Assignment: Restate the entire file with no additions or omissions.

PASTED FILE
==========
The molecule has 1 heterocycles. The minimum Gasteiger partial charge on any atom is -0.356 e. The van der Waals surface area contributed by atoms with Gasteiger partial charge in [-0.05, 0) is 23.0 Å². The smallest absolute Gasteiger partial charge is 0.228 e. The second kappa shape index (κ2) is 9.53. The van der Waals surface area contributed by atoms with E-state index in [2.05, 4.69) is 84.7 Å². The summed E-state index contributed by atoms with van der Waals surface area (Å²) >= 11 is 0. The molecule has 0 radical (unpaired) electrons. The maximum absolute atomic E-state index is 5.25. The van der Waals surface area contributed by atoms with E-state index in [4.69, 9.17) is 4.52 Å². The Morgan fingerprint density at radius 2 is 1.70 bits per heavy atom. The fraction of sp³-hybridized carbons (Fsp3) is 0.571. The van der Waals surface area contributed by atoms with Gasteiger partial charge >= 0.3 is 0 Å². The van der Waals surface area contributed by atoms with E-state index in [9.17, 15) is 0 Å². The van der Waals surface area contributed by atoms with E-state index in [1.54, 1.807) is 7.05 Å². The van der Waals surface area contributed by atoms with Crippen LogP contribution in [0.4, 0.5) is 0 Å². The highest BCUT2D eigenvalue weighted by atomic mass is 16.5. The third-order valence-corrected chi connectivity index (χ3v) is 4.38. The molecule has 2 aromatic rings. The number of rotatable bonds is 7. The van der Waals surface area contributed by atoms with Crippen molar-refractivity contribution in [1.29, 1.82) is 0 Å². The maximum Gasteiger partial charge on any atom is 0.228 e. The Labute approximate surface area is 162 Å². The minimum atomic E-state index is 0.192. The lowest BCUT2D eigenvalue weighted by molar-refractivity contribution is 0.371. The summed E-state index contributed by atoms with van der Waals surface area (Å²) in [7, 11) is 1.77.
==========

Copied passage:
The molecule has 1 heterocycles. The minimum Gasteiger partial charge on any atom is -0.356 e. The van der Waals surface area contributed by atoms with Gasteiger partial charge in [-0.05, 0) is 23.0 Å². The smallest absolute Gasteiger partial charge is 0.228 e. The second kappa shape index (κ2) is 9.53. The van der Waals surface area contributed by atoms with E-state index in [2.05, 4.69) is 84.7 Å². The summed E-state index contributed by atoms with van der Waals surface area (Å²) >= 11 is 0. The molecule has 0 radical (unpaired) electrons. The maximum absolute atomic E-state index is 5.25. The van der Waals surface area contributed by atoms with E-state index in [4.69, 9.17) is 4.52 Å². The Morgan fingerprint density at radius 2 is 1.70 bits per heavy atom. The fraction of sp³-hybridized carbons (Fsp3) is 0.571. The van der Waals surface area contributed by atoms with Gasteiger partial charge >= 0.3 is 0 Å². The van der Waals surface area contributed by atoms with E-state index in [9.17, 15) is 0 Å². The van der Waals surface area contributed by atoms with E-state index in [1.54, 1.807) is 7.05 Å². The van der Waals surface area contributed by atoms with Crippen LogP contribution in [0.4, 0.5) is 0 Å². The highest BCUT2D eigenvalue weighted by atomic mass is 16.5. The third-order valence-corrected chi connectivity index (χ3v) is 4.38. The molecule has 2 aromatic rings. The number of rotatable bonds is 7. The van der Waals surface area contributed by atoms with Crippen molar-refractivity contribution in [1.29, 1.82) is 0 Å². The maximum Gasteiger partial charge on any atom is 0.228 e. The Labute approximate surface area is 162 Å². The minimum atomic E-state index is 0.192. The lowest BCUT2D eigenvalue weighted by molar-refractivity contribution is 0.371. The summed E-state index contributed by atoms with van der Waals surface area (Å²) in [7, 11) is 1.77.